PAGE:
Irish Ambassadors from around the globe will meet in Dublin next week to strategise on the direction of our foreign policy post-Brexit. They will plan for changing Irish relationships with the UK, EU-26 and the wider international community, and identify opportunities for Irish influence at European and international level.
It is difficult for a small country to carve out a distinctive policy position and to achieve influence internationally. But it can be done through combining credible domestic policies, high-level political advocacy and partnering with like-minded countries and institutions.
For example, Ireland has played an internationally recognised leadership role on policy for global food and nutrition security within the past decade. The lessons from this success are relevant in planning for the future.
In 2008 the world faced a “food price crisis” involving rocketing prices for the main staple crops of wheat, maize and rice, leading to food riots in over 30 countries and an increase in the number of hungry people to one billion.
Also in early 2008, the respected health journal The Lancet published research on the cost of undernutrition in terms of child mortality and stunting, and proposed a set of practical measures, complete with costings, to address the problem.
This combination of changing politics, science, and economics, allied to public opinion, led to significant policy shifts and action to improve food and nutrition security.
The Irish government had established a Hunger Task Force in 2007, charged with identifying “how Ireland’s foreign policy and aid budget could have the maximum impact on poverty and hunger”.
The task force’s report was launched at the UN in September 2008 by UN secretary general Ban Ki Moon and taoiseach Brian Cowen.
The timing of the report was very good, and the recommendations – that a greater focus should be put on smallholder African agriculture and on early childhood nutrition, that Ireland should seek to play a leading advocacy role in promoting global food and nutrition security and that 20 per cent of the Irish aid budget should be spent on food and nutrition security – were seen internationally to be highly relevant.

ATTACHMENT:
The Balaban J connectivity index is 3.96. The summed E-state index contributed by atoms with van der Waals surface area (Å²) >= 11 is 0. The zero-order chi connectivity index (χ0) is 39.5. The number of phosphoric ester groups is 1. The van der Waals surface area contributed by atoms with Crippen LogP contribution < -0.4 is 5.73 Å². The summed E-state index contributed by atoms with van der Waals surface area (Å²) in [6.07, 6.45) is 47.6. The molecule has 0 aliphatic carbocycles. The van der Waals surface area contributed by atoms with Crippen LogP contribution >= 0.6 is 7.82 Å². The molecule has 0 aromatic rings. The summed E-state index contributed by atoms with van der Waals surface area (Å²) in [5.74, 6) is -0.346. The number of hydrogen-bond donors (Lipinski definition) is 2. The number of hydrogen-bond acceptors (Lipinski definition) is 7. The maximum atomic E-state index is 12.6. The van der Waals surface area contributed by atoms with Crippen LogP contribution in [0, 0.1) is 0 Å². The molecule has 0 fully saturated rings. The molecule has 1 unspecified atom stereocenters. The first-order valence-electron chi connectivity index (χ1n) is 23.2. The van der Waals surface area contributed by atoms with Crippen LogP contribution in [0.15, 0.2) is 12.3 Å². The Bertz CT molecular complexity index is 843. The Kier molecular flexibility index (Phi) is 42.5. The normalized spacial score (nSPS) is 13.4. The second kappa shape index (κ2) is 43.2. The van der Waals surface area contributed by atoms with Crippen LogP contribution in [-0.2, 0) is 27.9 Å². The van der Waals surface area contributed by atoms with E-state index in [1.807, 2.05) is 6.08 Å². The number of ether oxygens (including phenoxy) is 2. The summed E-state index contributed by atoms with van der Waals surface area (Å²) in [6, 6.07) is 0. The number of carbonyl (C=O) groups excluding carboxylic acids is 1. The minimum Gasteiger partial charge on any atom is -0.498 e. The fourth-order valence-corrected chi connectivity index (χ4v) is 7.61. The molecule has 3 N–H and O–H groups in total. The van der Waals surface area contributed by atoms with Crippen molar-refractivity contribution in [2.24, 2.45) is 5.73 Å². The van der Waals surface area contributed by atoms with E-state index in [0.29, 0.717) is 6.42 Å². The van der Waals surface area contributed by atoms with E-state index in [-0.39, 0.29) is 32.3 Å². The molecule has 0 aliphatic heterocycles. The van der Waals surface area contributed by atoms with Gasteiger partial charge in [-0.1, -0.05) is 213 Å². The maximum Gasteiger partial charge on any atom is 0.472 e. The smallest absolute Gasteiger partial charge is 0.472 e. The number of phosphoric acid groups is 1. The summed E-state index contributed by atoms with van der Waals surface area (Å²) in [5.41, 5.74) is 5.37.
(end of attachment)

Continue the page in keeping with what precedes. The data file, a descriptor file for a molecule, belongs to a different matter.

As a consequence, between 2008 and 2013 Ireland played a key – and disproportionate – leadership role influencing international policy. It was based on the government implementing the recommendations of the Hunger Task Force, and engaging in high-level political advocacy. Policy consistency was illustrated when Irish policy remained the same through a change of government in 2011.
The political benefits accruing from Irish leadership were seen in a series of partnerships with the UN, the EU, the UK and US governments.
In looking to the future Ireland should seek to continue its lead role in fighting global undernutrition. But the focus should broaden through placing food and nutrition at the heart of Irish foreign policy in a more strategic, long-term and whole-of-government approach.
The changing nature of malnutrition should also be recognised. Six of the top nine risk factors to global health now relate to diet, with major long-term consequences for public health and finances.
This problem will inevitably move up the international political agenda within the next decade. In response, Ireland requires a comprehensive national food and nutrition policy to continue Irish leadership in tackling global undernutrition.
Three other linked topics should be considered as pillars of future Irish foreign policy – the Sustainable Development Goals (SDGs), the Paris agreement on climate change, and migration. Specific commitments should be made under each pillar, but, in addition to being a pillar in its own right, food and nutrition should form an integral part of the other three pillars.
The SDGs are the agreed global development agenda until 2030, and were finalised in 2015 under the co-chairmanship of Ireland and Kenya at the UN.
A commitment to prioritising climate change will necessarily involve a rewrite of current Irish policy to make it credible at home and abroad.
Adoption of migration as a priority would signal that Ireland will commit to working with its EU partners, the African Union, African countries and regions to address the root causes of migration, including conflict, governance standards, climate change and poverty.
Minister for Foreign Affairs Simon Coveney has recently initiated a review of Irish development aid policy. The past decade has shown how an intelligent and well targeted aid programme can be a key part of Ireland’s wider foreign policy, can achieve influence on important global issues, and deliver political benefits in so doing.
The challenges of a post-Brexit world mean that the choices made in future foreign policy will be crucially important in shaping Irish political influence and economic success.
Tom Arnold is a member of the Global Panel on Agriculture and Food Systems for Nutrition. He is chair of the Irish Times Trust, and a member of the board of the Irish Times.